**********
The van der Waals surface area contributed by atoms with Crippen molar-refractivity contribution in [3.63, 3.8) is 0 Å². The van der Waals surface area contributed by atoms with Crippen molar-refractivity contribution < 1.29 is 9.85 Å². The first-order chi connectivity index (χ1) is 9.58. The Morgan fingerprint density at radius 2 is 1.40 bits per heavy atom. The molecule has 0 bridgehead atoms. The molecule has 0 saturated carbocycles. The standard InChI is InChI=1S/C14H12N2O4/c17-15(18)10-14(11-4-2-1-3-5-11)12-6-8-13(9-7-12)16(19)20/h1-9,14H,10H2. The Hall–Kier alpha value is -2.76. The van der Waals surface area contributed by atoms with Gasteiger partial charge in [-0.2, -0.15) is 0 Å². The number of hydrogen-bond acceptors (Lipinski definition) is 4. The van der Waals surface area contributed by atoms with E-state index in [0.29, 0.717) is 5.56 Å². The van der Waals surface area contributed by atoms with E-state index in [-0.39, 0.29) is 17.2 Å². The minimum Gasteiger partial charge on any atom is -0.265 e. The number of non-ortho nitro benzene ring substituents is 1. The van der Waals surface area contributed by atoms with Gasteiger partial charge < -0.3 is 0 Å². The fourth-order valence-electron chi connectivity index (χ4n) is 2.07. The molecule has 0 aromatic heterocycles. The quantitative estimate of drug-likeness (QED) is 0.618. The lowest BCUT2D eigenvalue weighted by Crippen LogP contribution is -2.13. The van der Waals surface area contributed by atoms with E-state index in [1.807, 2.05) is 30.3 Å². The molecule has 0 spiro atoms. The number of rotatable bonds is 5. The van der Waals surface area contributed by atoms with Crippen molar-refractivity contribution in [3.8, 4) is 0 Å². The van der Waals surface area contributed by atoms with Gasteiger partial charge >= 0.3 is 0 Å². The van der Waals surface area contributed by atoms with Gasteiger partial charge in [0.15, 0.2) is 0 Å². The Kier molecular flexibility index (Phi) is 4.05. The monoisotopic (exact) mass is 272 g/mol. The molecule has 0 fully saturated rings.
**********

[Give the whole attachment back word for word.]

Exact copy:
The van der Waals surface area contributed by atoms with Crippen molar-refractivity contribution in [3.63, 3.8) is 0 Å². The van der Waals surface area contributed by atoms with Crippen molar-refractivity contribution < 1.29 is 9.85 Å². The first-order chi connectivity index (χ1) is 9.58. The Morgan fingerprint density at radius 2 is 1.40 bits per heavy atom. The molecule has 0 bridgehead atoms. The molecule has 0 saturated carbocycles. The standard InChI is InChI=1S/C14H12N2O4/c17-15(18)10-14(11-4-2-1-3-5-11)12-6-8-13(9-7-12)16(19)20/h1-9,14H,10H2. The Hall–Kier alpha value is -2.76. The van der Waals surface area contributed by atoms with Gasteiger partial charge in [-0.2, -0.15) is 0 Å². The number of hydrogen-bond acceptors (Lipinski definition) is 4. The van der Waals surface area contributed by atoms with E-state index in [0.29, 0.717) is 5.56 Å². The van der Waals surface area contributed by atoms with E-state index in [-0.39, 0.29) is 17.2 Å². The minimum Gasteiger partial charge on any atom is -0.265 e. The number of non-ortho nitro benzene ring substituents is 1. The van der Waals surface area contributed by atoms with Gasteiger partial charge < -0.3 is 0 Å². The fourth-order valence-electron chi connectivity index (χ4n) is 2.07. The molecule has 0 aromatic heterocycles. The quantitative estimate of drug-likeness (QED) is 0.618. The lowest BCUT2D eigenvalue weighted by Crippen LogP contribution is -2.13. The van der Waals surface area contributed by atoms with E-state index in [1.807, 2.05) is 30.3 Å². The molecule has 0 spiro atoms. The number of rotatable bonds is 5. The van der Waals surface area contributed by atoms with Crippen molar-refractivity contribution in [3.8, 4) is 0 Å². The van der Waals surface area contributed by atoms with Gasteiger partial charge >= 0.3 is 0 Å². The van der Waals surface area contributed by atoms with Gasteiger partial charge in [0.15, 0.2) is 0 Å². The Kier molecular flexibility index (Phi) is 4.05. The monoisotopic (exact) mass is 272 g/mol. The molecule has 0 fully saturated rings.